What is the weighted average of outstanding shares? How is it calculated?

By Investopedia Staff AAA
A:

The amount of shares outstanding in a company will often change due to a company issuing new shares, repurchasing and retiring existing shares, and other financial instruments such as employee options being converted into shares.

The weighted average of outstanding shares is a calculation that incorporates any changes in the amount of outstanding shares over a reporting period. It is an important number, as it is used to calculate key financial measures such as earnings per share (EPS) for the time period.

Let's look at an example:
Say a company has 100,000 shares outstanding at the start of the year. Halfway through the year, it issues an additional 100,000 shares, so the total amount of shares outstanding increases to 200,000. If at the end of the year the company reports earnings of $200,000, which amount of shares should be used to calculate EPS: 100,000 or 200,000? If the 200,000 shares were used, the EPS would be $1, and if 100,000 shares were used, the EPS would be $2 - this is quite a large range!

This potentially large range is the reason why a weighted average is used, as it ensures that financial calculations will be as accurate as possible in the event the amount of a company's shares changes over time. The weighted average number of shares is calculated by taking the number of outstanding shares and multiplying the portion of the reporting period those shares covered, doing this for each portion and, finally, summing the total. The weighted average number of outstanding shares in our example would be 150,000 shares.

outstanding.gif

The earnings per share calculation for the year would then be calculated as earnings divided by the weighted average number of shares ($200,000/150,000), which is equal to $1.33 per share.

To read more, see The Basics Of Outstanding Shares And The Float.

RELATED FAQS

  1. What are the income statement presentation formats and what industries use them?

    Learn about two styles of income statements: the single-step method and multi-step method. Determine which types of businesses ...
  2. What does an income statement look like?

    Learn about the different parts of an income statement and how investors review them carefully to determine the health of ...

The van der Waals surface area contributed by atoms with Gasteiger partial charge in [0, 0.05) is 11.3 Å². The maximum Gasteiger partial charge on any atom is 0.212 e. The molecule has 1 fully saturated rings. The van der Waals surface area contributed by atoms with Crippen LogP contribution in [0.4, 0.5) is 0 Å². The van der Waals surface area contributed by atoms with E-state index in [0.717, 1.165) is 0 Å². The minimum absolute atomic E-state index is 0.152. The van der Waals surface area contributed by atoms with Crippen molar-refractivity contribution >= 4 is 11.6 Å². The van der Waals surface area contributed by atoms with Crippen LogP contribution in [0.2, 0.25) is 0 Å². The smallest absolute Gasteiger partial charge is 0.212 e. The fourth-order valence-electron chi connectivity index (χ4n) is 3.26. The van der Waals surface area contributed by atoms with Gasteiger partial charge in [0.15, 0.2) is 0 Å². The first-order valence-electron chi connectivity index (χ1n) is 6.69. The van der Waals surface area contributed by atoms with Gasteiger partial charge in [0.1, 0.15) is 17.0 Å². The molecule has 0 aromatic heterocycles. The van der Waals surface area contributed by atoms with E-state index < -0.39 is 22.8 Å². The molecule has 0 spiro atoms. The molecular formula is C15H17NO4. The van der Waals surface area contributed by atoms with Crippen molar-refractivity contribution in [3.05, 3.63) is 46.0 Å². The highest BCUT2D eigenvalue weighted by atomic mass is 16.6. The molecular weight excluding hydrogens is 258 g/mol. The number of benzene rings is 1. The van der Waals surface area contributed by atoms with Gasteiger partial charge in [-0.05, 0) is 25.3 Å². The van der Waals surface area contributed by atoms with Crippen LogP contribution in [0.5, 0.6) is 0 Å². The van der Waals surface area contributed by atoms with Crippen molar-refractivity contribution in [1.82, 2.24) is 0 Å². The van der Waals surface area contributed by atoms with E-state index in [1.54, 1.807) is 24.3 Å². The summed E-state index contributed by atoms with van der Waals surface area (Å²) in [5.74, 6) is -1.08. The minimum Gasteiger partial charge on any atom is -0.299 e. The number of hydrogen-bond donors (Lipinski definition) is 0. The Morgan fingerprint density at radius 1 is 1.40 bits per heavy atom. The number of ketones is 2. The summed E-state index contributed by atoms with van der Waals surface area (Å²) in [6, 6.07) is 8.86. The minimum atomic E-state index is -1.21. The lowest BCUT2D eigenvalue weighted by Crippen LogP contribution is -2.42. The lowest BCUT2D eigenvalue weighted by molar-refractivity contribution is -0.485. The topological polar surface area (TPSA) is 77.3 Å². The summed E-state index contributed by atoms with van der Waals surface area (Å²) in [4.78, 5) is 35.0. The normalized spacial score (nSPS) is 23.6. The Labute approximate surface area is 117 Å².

3. When should I use depreciation expense instead of accumulated depreciation?

    Distinguish differences between depreciation expense, which is reported on the income statement, and accumulated depreciation ...
  4. What are the differences between percentage of completion and the completed contract ...

    Learn the advantages and disadvantages businesses face when using either the percentage-of-completion or completed contract ...
RELATED TERMS
  1. Deferred Tax Asset

    A deferred tax asset is an asset on a company's balance sheet ...
  2. Earnings Per Share - EPS

    The portion of a company's profit allocated to each outstanding ...
  3. Working Capital

    This ratio indicates whether a company has enough short term ...
  4. Multibank Holding Company

    A company that owns or controls two or more banks. Mutlibank ...
  5. Short Put

    A type of strategy regarding a put option, which is a contract ...
  6. Wingspread

    To maximize potential returns for certain levels of risk (while ...
comments powered by Disqus
Related Articles
  1. Pick the Right Brokerage Account for ...
    Options & Futures

    Pick the Right Brokerage Account for ...

  2. The Top Technical Indicators For Options ...
    Options & Futures

    The Top Technical Indicators For Options ...

  3. Penny Stocks, Options and Trading on ...
    Options & Futures

    Penny Stocks, Options and Trading on ...

  4. Google Stock Too Expensive For You? ...
    Options & Futures

    Google Stock Too Expensive For You? ...

  5. How To Buy Oil Options
    Options & Futures

    How To Buy Oil Options

Trading Center